I was in the room because my editor said she wanted "a normal person" to try the entire 12-week BBG and write about what happens. That normal person was me, at least fitness-wise — I’m very average fitness-wise.
Over the past three years, I’ve gained about 10 pounds. It hasn’t been the end of the world, but my closet has taken the biggest hit. My boyfriend jeans became my skinny jeans. That’s especially a bummer because I justified more than one $180 pair of jeans as an "investment purchase." Those are the same jeans that currently live deep in the back of a drawer.
What was almost more impressive to me was how effortlessly she demonstrated the push-ups and jump squats.
So that’s how I got here to BBG, getting my butt kicked by Kayla Itsines in person. Because I’m sure you’re wondering, she is very teeny tiny but she doesn’t look scary thin. She looks like an elegant giraffe, all legs and arms and abs, and what was almost more impressive to me was how effortlessly she demonstrated the push-ups and jump squats.
The workout was 30 minutes at most (consisting of burpees, planks, ab bicycles, etc.) but it felt like an eternity. We stretched afterwards and Kayla came over and pushed my legs down while I was stretching, but I knew they wouldn’t go down any further. "Tight legs," she whispered. I felt a sting for having disappointed her.
Afterwards, I asked Kayla for burpee advice because I couldn’t do them at all, and she broke it down for me, which was so nice of her. I practiced burpees for the rest of December while waiting for the first week of January, when BBG would begin. Note: I did the old-school Bikini Body Guide PDF, not the app, and I didn’t do her meal plan.
Weeks 1 to 4
Kayla’s workout plan starts out with two to three sessions of her resistance training intervals a week, complemented by stretching and two or three sessions of LISS (which stands for "low intensity static state," as in 35 to 45 minutes of fast walking).
Those interval training sessions involve two circuits, each consisting of seven minutes of exercise with a rest of 30 to 90 seconds in between circuits. (I’ll) do each of the circuits twice.
A single seven minute circuit equals four exercises (for example: 15 jump squats, 15 squats, 24 walking lunges, 24 knee ups). If you get through all of that before time is up, start over and keep going until you hear the buzzer. You’ll need just a few pieces of equipment, like weights and a bench, and the gym in my apartment building had most of it.
If you’re trying the PDF version of BBG like I did, an interval training app like Pacer for your phone really helps with this.
I finish my first resistance training at 7am on Monday, January 4th, and I feel close to throwing up. For me, this is a heart-beating-out-of-your-chest, totally-out-of-breath workout. I’ve only worked out this hard in the occasional boutique fitness class.
As the week goes on, I struggle with normal gym-style sit-ups and pushups. I take my time during the intervals and also took a lot more breaks than I would’ve in an exercise class, probably more than I should have. I start watching #BBG YouTube videos, where super ripped girls exercise in real time. My idol is SquatMango, who breaks down her BBG journey on her blog in a way that makes you feel this is possible.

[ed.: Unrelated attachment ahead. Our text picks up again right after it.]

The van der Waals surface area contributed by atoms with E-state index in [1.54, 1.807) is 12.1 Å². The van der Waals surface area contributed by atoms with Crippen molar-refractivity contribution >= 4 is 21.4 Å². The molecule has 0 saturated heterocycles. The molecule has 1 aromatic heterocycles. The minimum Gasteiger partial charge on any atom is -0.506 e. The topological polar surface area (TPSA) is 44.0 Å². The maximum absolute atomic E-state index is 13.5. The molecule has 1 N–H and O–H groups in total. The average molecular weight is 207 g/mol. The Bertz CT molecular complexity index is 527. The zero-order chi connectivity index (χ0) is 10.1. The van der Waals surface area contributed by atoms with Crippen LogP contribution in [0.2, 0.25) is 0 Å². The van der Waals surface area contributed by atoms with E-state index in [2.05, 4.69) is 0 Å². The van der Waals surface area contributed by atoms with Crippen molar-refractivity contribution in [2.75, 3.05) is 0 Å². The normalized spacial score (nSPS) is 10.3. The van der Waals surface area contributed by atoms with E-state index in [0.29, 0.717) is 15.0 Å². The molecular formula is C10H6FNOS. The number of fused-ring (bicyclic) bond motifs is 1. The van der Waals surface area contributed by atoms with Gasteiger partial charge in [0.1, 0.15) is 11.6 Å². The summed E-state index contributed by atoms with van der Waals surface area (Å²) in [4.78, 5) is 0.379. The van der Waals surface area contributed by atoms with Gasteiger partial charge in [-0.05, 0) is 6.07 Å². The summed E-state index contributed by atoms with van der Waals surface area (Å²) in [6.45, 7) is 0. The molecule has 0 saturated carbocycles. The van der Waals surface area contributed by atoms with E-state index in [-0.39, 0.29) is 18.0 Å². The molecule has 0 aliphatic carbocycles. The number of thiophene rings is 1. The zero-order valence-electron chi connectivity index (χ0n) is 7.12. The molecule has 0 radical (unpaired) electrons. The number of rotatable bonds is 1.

Most of the time, no one else uses the apartment gym, as I humiliate myself doing these exercises, but one day I notice another girl bopping around doing intervals. Wrapping up my workout, she looks at me and says, "Hey, were you doing Kayla’s workout?" A BBG friend in real life! She tells me that she’s done it before, it’s worth it, and it never gets easier. That sounds ominous.
Weeks 5 to 8
I started BBG at 146 pounds and so far the scale has hardly moved; I’m at 144 on a good day. In December, I bought these Lykke Wullf overalls at Racked’s LA market — despite the very important detail that I couldn’t zip the back zipper up over my butt. Now I can zip them up! It’s still not acceptable to leave the house in these (ahem, cameltoe). That will be something to work toward.
There are now more LISS sessions to do. The resistance workouts have ramped up, and I wasn’t even okay with how it was going originally. You now have to do 15 burpees in a row instead of 10. There’s a reason BBG folks call it #deathbykayla.
There’s a reason BBG folks call it #deathbykayla.
Every time I go to do resistance training, I study the workout plan in the elevator, looking at the hell that awaited me. In my head I always think, "Oh my god, no."
I show my husband, Joe, the week five plan, where you have to put your feet on a bench and your hands on the floor and do pushups. "I don’t see that happening," he says. "That’s some Navy Seal shit." I try it, to the best of my abilities, and my biggest accomplishment is that I don’t fall flat on my face.
It feels like I’m constantly doing these workouts, and although Kayla says they are 28 minutes, they take me about 50 mins door-to-door with the warmup and breaks. But I start to look forward to them more than LISS, weirdly, because walking on a treadmill is so boring.
I do the interval training religiously but find myself slacking on the LISS. I walk my dog, do Soulcycle on occasion, even go snowshoeing, but mainly I just walk on the treadmill, watching Lisa Vanderpump and her mini-horses on Real Housewives.
I feel like I'm getting fitter, for sure. Still, not seeing the scale move is super frustrating.